a student group at Duke.
Con
ner?
Women 9s Dorms
By LOUISE JENNINGS
DTH Staff Writer
Prowlers reportedly entered
both Connor and Joyner dorms
between 2:30 and 3:00 A.M.
Monday morning.
"A girl studying in the
parlor cf Connor heard so
meone at the front door at
about 2:35," according to Con
nor housemother, Mrs. Graham
Ramsay.
The girl thought it was a
policeman checking and didn't
report the noise. A few min
utes later she saw a man
enter the parlor, according to
Mrs. Ramsey.
The man soon left, and the
girl reported it to the
housemother who called the
Campus Police. The intruder
apparently entered from a
back door after trying the
front one, Mrs. Ramsey said.
A prowler entered Joyner
and was reportedly seen in
the lobby by a Joyner resi
dent at 2:34 ajn., according
to Campus Police Chief E. By
num Riggsbee. Riggsbee said
no prowler entered Connor.
The man "jerked open a
door on the the east side of
Joyner and entered the dorm,
according to Riggsbee. The
man reportedly left Jojzer and
went to Alexander dorm,
Riggsbee said.
The Campus Police in
vestigated Joyner. They did
not, however, search all of
the rooms, Riggsbee said.
Residents on the east side
of Joyner reported hearm the
side door rattling. They
reported it to the house
mother. Mrs. Sam Carrmgton
who said she called the Cam
pus Police at about 2:45 a.ra.
Communists, many of them
North Vietnamese regulars,
roamed the area the Com
munists' strongpoint in the Tet
offensive battling three months
ago.
None of the six or more
rockets striking inside Saigon
scored serious hits. Fighting
continued in Dockets of the
maze-like Chinese sector.
Caoion, wnere snipers were
pitted against wfeite-ehrrted
Vietnamese national police.
Heavy black smoke billowed
from fires mCholon.
UJS. spokesmen said 1,361
Communists had been killed
in a week-long fight north of
Dong Ha, some 250 of them
slain since Sunday. Marine
losses were put at 127 killed
and 703 wounded.
An American government
source in Saigon said die only
success the Communist of
fensive had achieved thus far
was a 'psychological" one.
Bus Schedule
Fare:
Raleigh.
10
Bus leaving Chase for Wilson Library
7:22 8:52 10:22 11:52
7:30 9:00 10:30 12:00
7-37 9:07 10:37 12:07
7-45 . 9:15 - 10:45 12:15
7-52 9:22 10:52 12:22
9:30 12:30
8:00 9:37 11:00 12:37
8:07 9:45 11:07
8:15 9:52 11:15 12:52
8:22 i0:00 11:22 1:W
8:37 10:07 11:37 1:W
8:45 10:15 11:43 1:15
Bus leaving Wilson Library for Chase
7:30 9:00 10:30 12:00
7:37 9:07 10:37 '12:07
7:45 9:15 10:45 12:15
7:52 9:22 10:52 12:22
8:00 9:30 . 11:00 12:30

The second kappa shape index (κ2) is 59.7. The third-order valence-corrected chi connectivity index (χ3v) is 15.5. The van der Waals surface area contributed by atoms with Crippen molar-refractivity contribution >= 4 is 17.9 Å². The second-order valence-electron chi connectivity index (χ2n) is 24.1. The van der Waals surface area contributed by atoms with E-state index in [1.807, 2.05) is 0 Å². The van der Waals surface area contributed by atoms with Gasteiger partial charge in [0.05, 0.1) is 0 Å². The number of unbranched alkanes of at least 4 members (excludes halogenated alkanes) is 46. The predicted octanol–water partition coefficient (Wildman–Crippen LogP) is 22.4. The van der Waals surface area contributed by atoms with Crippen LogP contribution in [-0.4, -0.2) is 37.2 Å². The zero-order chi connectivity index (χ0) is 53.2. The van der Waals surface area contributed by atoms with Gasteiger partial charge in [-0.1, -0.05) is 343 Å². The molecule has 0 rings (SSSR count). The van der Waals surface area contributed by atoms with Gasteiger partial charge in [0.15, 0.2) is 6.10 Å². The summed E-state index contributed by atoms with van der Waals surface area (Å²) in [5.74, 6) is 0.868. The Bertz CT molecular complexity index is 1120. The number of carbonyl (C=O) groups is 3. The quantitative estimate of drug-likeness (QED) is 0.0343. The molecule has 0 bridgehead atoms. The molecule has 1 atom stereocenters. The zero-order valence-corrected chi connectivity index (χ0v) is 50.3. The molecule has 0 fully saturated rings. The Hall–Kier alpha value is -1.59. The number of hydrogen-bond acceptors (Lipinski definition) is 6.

8:07 9:37 11:07 12:37
8:15 9:45 11:15 12:45
8:22 9:52 11:22 12:52
8:30 10:00 11:30 1:00
837 10:07 11:37 1:07
8:45 10:15 11:43 1:15
8:52 10:22 11:52
Buses leave for
Library at 1:20 p.m.
Joynev
No prowler entered Joyner, ac
cording to Mrs. Camnstcn.
A lock was also reported
missing from one of the base
ment doors of Nurses dorm.
A hospital guard who was
checking the
doors first
discovered it.
Several girls
meone pulling
according to
had heard so
on the doors,
Judy Wilson,
President of Nurses dorm. The
police came about 2:00 AJJ.
to investigate, she said. '
The man who entered Connor
reportedly was about five feet
eleven inches, young with dark
hair. He was wearing dark
clothes and a white shirt, ac
cording to Mrs. Ramsay.
The man who entered Joyner
was six feet, about ISO pounds,
and had a crew cut, according
to Riggsbee. He refused to
comment further.
When asked if he would
tighten security measure on
the three dorms because of
the break-Ins Riggsbee refused
to comment
Miss Katherine Carmichael,
Dean of Women, said she
received report that a pro
wler nad entered Connor early
Monday morning,
2ne said sne was "in corn-
munication with the
housemothers of Connor,
Joyner.. and Nurses dorms and
had been working all day with
the police and with the
Buildings Department."
Committees
Interview
At GM
Interviews for positions on
rent Affairs Committees of the
Graham Memorial Activities
Board will be held this week.
Interested persons should
sign up for interviews at the
Graham Memorial Information
Desk.
The Drama Committee,
under Virginia Nailing,
sponsors pHay read gigs, drama
workshops, one-act and full
length productions. Interviews
for tnis committee will be
from 1:00-3:00 pxa. on
Wednesday and Thursday
Roland Parker XL
in
The Publicity committee,
needing both writers and
artists, handles the entire
publicity program for Graham
Memorial. People are also
needed to work on special
displays and public cam
paigns. Dick Taylor, chairman, will
interview in Roland Parker II,
Tuesday and Thursday
between the hours of 1:00 and
5:00 pjn.
Bill Wilson, chairman of the
Current Affairs Committee,
will hoid interviews Wednesday
thru Friday from 3:00 to 5:00
p.m.
South Campus Bus System
Effective May 6-10;
May 13-17
cents on campus (one way 50 cents to
Raleigh from Chase and Wilson